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Adaptive genetic variation of Norway spruce, silver fir and beech


Climate change is likely to stress forests on many sites. We investigate whether the genetic variation of forest trees enables them to adapt to climate change. We focus on the most frequent species in Swiss forests, Norway spruce, silver fir and European beech.

The methodological approach is as follows: Autochthonous populations should be adapted to the local climate. This shows in seedling traits, e.g., their flushing date in spring and growth characteristics. If seedlings of many populations are planted at the same site, differences in these traits become apparent and can be partly explained by the climate at seed origin with transfer functions. From these transfer functions, the risk of mal-adaptation of a provenance to a different climate can be estimated as the proportion of those seedlings that deviate in several traits from seedlings which are optimally adapted (Beaulieu et al 2004, St Clair & Howe 2007).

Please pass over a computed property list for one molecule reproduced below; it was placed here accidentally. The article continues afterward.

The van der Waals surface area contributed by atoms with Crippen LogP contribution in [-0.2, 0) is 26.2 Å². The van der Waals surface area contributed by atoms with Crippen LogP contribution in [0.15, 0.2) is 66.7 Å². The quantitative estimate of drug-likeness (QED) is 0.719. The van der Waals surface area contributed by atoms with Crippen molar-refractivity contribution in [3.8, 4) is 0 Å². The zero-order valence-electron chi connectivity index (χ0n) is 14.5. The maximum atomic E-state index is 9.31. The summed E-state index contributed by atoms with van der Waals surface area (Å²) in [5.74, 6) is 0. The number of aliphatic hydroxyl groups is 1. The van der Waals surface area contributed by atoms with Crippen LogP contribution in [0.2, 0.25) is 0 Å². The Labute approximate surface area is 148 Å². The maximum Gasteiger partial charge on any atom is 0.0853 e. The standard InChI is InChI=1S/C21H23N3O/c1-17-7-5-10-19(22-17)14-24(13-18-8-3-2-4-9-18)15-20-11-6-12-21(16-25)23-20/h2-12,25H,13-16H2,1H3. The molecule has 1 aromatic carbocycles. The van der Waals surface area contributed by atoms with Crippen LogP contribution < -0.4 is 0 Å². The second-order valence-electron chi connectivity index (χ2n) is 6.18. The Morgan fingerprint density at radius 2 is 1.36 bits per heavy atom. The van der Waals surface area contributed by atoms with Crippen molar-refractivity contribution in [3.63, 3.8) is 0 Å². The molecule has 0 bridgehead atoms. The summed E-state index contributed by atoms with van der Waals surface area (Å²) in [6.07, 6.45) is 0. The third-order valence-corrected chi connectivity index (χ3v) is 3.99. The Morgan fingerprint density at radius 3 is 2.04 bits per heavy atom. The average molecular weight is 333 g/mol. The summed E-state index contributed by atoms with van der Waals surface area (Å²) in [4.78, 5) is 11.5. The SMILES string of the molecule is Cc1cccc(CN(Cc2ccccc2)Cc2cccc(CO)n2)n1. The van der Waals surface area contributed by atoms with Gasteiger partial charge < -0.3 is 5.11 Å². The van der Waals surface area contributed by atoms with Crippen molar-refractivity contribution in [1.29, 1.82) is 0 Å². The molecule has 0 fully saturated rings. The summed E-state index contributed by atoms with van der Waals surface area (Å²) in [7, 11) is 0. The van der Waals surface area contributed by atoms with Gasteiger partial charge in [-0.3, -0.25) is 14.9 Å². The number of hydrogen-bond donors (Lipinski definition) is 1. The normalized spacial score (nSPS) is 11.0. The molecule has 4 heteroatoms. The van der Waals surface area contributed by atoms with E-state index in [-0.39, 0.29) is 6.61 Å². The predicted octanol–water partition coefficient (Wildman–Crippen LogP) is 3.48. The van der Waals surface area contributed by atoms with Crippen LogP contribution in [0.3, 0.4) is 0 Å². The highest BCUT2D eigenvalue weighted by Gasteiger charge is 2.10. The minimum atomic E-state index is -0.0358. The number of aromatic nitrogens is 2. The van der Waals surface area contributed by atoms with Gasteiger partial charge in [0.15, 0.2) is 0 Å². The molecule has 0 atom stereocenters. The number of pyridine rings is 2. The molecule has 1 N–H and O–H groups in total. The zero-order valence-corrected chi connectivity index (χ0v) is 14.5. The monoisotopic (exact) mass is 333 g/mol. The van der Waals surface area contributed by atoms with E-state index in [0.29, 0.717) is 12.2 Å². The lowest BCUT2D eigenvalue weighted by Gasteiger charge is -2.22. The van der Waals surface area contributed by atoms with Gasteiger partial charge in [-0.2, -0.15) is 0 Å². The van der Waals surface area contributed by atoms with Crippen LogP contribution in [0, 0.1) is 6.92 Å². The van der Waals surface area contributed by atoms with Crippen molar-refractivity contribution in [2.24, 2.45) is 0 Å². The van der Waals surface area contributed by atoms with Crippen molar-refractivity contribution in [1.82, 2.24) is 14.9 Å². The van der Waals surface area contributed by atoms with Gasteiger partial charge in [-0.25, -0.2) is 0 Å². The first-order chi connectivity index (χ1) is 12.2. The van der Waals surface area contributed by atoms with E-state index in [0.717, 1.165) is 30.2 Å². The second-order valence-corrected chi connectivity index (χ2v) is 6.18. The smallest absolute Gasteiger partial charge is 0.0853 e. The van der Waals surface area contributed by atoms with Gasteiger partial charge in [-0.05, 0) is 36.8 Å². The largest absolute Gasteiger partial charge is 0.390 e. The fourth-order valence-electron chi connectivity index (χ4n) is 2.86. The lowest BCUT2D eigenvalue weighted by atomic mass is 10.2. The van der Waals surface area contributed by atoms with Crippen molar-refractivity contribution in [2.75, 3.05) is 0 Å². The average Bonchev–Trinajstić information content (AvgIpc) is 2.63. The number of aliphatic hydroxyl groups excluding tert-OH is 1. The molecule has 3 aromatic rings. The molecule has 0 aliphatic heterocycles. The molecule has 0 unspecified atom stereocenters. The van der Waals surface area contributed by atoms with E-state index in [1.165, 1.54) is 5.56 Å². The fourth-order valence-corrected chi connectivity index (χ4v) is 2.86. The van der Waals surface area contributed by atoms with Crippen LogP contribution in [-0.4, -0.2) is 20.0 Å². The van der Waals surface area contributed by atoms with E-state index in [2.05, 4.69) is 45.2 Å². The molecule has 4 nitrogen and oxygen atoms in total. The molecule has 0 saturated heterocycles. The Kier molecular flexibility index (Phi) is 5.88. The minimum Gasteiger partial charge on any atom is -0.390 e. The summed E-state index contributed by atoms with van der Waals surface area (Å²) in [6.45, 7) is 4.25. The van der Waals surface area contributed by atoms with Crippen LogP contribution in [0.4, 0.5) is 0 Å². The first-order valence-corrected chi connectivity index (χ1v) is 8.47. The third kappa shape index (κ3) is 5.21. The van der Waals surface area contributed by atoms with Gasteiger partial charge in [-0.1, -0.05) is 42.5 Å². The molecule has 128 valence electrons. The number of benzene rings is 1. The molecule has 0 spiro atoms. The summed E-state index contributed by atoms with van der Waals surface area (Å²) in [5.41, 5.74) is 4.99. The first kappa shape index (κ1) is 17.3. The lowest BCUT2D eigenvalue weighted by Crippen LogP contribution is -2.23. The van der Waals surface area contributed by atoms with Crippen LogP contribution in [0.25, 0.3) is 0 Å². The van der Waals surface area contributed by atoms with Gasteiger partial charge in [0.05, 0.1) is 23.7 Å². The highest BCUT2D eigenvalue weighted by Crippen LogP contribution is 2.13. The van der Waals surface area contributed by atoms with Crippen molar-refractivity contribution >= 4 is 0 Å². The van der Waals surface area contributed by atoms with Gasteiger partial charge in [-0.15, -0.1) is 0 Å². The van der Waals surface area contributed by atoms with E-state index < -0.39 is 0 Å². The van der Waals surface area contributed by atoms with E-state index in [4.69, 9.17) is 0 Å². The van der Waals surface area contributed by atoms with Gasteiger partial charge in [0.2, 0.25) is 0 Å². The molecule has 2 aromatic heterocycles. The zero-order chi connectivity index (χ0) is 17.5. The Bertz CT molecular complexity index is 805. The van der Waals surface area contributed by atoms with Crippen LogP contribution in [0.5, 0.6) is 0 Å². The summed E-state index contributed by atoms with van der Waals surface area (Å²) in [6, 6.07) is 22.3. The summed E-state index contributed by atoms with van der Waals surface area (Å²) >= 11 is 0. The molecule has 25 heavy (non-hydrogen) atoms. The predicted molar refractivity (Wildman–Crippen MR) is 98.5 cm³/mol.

In fall 2009, seed of 85 to 90 autochthonous Swiss spruce and fir populations was collected from 3 trees each. The spruce and fir plants are being grown in a nursery since spring 2010. Beech has been collected in fall 2011, and sown afterwards. The seedling experiment is scheduled to start in spring 2012 at 2 sites, in Birmensdorf and Matzendorf. The experimental design contains, for each tree species, 2 sites and 16 replicates. Each replicate contains 240 to 270 plants, one from each mother tree. The seedling trait assessment is planned for 2013 to 2016. In 2015, half of the replicates will receive a combined drought and warmth treatment, using rain shields. The reaction of the seedlings will be assessed in 2015 and 2016.